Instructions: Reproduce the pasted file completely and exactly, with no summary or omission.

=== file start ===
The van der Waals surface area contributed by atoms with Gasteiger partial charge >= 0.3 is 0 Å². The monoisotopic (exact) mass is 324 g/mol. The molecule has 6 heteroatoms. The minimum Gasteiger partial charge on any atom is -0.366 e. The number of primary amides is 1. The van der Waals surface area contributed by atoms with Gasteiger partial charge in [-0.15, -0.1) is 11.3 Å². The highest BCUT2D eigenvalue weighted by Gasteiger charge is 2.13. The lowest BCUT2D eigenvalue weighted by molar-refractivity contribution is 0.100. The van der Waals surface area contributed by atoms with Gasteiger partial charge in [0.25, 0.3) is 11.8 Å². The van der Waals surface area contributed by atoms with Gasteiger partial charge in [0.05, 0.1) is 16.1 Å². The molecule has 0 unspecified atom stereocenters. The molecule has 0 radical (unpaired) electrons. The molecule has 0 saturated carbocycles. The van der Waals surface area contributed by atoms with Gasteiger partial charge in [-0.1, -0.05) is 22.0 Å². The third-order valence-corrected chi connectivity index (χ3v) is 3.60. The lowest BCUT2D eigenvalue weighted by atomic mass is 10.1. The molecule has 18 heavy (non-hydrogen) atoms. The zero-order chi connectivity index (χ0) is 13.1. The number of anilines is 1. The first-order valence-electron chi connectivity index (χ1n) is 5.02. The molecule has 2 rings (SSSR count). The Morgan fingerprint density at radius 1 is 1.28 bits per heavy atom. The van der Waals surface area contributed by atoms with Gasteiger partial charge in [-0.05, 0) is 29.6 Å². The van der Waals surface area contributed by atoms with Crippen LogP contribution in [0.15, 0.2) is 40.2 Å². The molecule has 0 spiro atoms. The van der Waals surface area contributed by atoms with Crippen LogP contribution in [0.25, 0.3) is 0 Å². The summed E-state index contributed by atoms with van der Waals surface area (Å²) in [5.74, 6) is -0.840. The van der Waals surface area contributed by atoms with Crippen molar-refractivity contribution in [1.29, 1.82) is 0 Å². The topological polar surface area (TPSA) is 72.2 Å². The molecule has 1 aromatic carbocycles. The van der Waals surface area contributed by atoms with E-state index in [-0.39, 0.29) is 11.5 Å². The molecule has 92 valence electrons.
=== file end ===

The van der Waals surface area contributed by atoms with Gasteiger partial charge >= 0.3 is 0 Å². The monoisotopic (exact) mass is 324 g/mol. The molecule has 6 heteroatoms. The minimum Gasteiger partial charge on any atom is -0.366 e. The number of primary amides is 1. The van der Waals surface area contributed by atoms with Gasteiger partial charge in [-0.15, -0.1) is 11.3 Å². The highest BCUT2D eigenvalue weighted by Gasteiger charge is 2.13. The lowest BCUT2D eigenvalue weighted by molar-refractivity contribution is 0.100. The van der Waals surface area contributed by atoms with Gasteiger partial charge in [0.25, 0.3) is 11.8 Å². The van der Waals surface area contributed by atoms with Gasteiger partial charge in [0.05, 0.1) is 16.1 Å². The molecule has 0 unspecified atom stereocenters. The molecule has 0 radical (unpaired) electrons. The molecule has 0 saturated carbocycles. The van der Waals surface area contributed by atoms with Gasteiger partial charge in [-0.1, -0.05) is 22.0 Å². The third-order valence-corrected chi connectivity index (χ3v) is 3.60. The lowest BCUT2D eigenvalue weighted by atomic mass is 10.1. The molecule has 18 heavy (non-hydrogen) atoms. The zero-order chi connectivity index (χ0) is 13.1. The number of anilines is 1. The first-order valence-electron chi connectivity index (χ1n) is 5.02. The molecule has 2 rings (SSSR count). The Morgan fingerprint density at radius 1 is 1.28 bits per heavy atom. The van der Waals surface area contributed by atoms with Gasteiger partial charge in [-0.05, 0) is 29.6 Å². The van der Waals surface area contributed by atoms with Crippen LogP contribution in [0.15, 0.2) is 40.2 Å². The molecule has 0 spiro atoms. The van der Waals surface area contributed by atoms with Crippen LogP contribution in [0.25, 0.3) is 0 Å². The summed E-state index contributed by atoms with van der Waals surface area (Å²) in [5.74, 6) is -0.840. The van der Waals surface area contributed by atoms with Crippen molar-refractivity contribution in [1.29, 1.82) is 0 Å². The topological polar surface area (TPSA) is 72.2 Å². The molecule has 1 aromatic carbocycles. The van der Waals surface area contributed by atoms with E-state index in [-0.39, 0.29) is 11.5 Å². The molecule has 92 valence electrons.